And yet, in retrospect, there are other things I wish someone might have been able to instruct me about more carefully at that impressionable age; these include the scientific aspects of studying the world around us, and how we might seek to understand what a UFO is… with, or more importantly, without having to tie it in with popular memes like alien beings and abductions… which as this article indicates, have become the very sorts of things that UFO studies are inescapably paired with in nearly every instance. In doing so, whether or not it was the intended goal with such an elaborate series of creative writing exercises (now having occurred in several locales across the globe), one of two things still emerges:
- Teachers are unwittingly propagating an extraterrestrial mythos that is paired with the study of unidentified flying objects, when these subjects may or may not even be connected, or
- They are encouraging that the entire concept is merely the stuff of imagination, and thus their assertions of “concern” during the exercise regarding whether any students may have been “abducted” or missing is taken for granted as being something that no one would consider seriously at all.
In truth, there are more than plenty instances where strange deaths and disappearances have transpired in various parts of the world. Some of them are inexplicable in nature, and others are so strange that the assertion of something otherworldly–possibly a UFO connection–can hardly be avoided in the minds of some. Whether or not this can indeed be considered in every such instance, especially when proper logic is applied, is another question entirely; and yet, there are also stories the likes of that recounted during the famous dispatches made by Frederick Valentich during his final flight across the Bass Strait, south of the Australian mainland, in October of 1978. While we don’t know the precise cause of his disappearance, what Valentich related as he flew along (reported in dispatches to Air Traffic Control in Melbourne) involved a ghostly green illumination which performed aerial acrobatics around his Cessna as he flew along… his final words famously described the object hovering over him, before radio communication was abruptly lost, along with Valentich and his plane.
What Valentich described, in what we presume to be his final minutes, hardly “proves” that aliens are visiting us, or that their strange spacecraft are swallowing our planes. Interestingly, apart from this there is a compelling body of information regarding aircraft, both military and civilian, that have disappeared in odd ways since the late 1940s. All this shows us, with certainty, is that anomalous disappearances have taken place more than once, although it has caused many to follow speculative threads toward stranger possibilities underlying such disappearances.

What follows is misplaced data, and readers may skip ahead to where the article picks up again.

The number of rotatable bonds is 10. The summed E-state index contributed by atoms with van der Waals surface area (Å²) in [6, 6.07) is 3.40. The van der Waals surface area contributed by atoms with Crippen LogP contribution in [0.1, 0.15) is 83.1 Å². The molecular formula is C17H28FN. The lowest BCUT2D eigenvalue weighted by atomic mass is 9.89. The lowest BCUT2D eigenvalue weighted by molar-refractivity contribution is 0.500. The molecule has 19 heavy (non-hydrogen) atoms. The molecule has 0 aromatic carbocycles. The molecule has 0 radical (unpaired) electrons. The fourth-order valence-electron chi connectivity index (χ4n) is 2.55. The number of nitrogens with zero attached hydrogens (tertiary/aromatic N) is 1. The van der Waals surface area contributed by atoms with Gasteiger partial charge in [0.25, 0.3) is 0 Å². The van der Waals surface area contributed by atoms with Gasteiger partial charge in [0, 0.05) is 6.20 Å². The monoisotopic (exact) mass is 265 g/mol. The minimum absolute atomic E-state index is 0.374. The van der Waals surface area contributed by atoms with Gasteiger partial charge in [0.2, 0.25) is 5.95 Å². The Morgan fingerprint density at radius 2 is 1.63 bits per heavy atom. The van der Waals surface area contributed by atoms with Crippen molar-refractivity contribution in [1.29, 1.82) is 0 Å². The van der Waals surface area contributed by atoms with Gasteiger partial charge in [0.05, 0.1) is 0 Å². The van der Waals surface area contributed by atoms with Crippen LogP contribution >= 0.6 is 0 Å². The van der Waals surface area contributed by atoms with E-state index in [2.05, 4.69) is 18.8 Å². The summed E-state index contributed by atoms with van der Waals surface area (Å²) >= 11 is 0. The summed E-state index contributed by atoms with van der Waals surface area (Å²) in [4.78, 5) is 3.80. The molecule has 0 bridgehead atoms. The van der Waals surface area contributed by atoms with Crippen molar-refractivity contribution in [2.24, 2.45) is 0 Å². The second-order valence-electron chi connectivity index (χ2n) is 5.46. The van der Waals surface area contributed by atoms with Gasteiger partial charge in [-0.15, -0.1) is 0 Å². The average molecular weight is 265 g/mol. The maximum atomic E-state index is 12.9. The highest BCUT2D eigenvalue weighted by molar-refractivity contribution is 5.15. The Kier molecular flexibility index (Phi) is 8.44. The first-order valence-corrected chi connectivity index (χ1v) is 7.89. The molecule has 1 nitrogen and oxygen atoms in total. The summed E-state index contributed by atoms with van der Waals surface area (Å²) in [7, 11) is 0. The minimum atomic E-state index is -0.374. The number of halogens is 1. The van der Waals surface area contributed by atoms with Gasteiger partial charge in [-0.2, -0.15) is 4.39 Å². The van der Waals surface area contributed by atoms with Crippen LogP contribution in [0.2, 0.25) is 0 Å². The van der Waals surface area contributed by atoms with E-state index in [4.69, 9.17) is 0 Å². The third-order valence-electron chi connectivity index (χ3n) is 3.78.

General treatment of such subjects by the media does generally trend toward outright dismissal, or the inevitable carnival that tends to crop up around the sensational possibility that surrounds the idea of alien contact. In exercises like these, we see a bit of each of these, in that media agencies are able to tell the tale in such a way that, at the outset, often tends to act in journalistic fashion as though questions are merely being asked, and for the first several paragraphs, leading the reader on a bit of a chase before revealing the entire thing is bogus… but done so nobly, in the name of education and adherence to creativity.
I wonder sometimes, in truth, if the children really draw that much benefit from the insinuation of such tomfoolery at all. Especially when it involves “exercises” surrounding a subject that, despite having some serious and compelling elements, is seldom studied or treated with any actual seriousness. If the school boys and girls aren’t the ones this is designed to favor, who then, is the recipient of the great pie in the sky, or as we see in this case, the great hovering upturned pie plate that crashed by the swing set?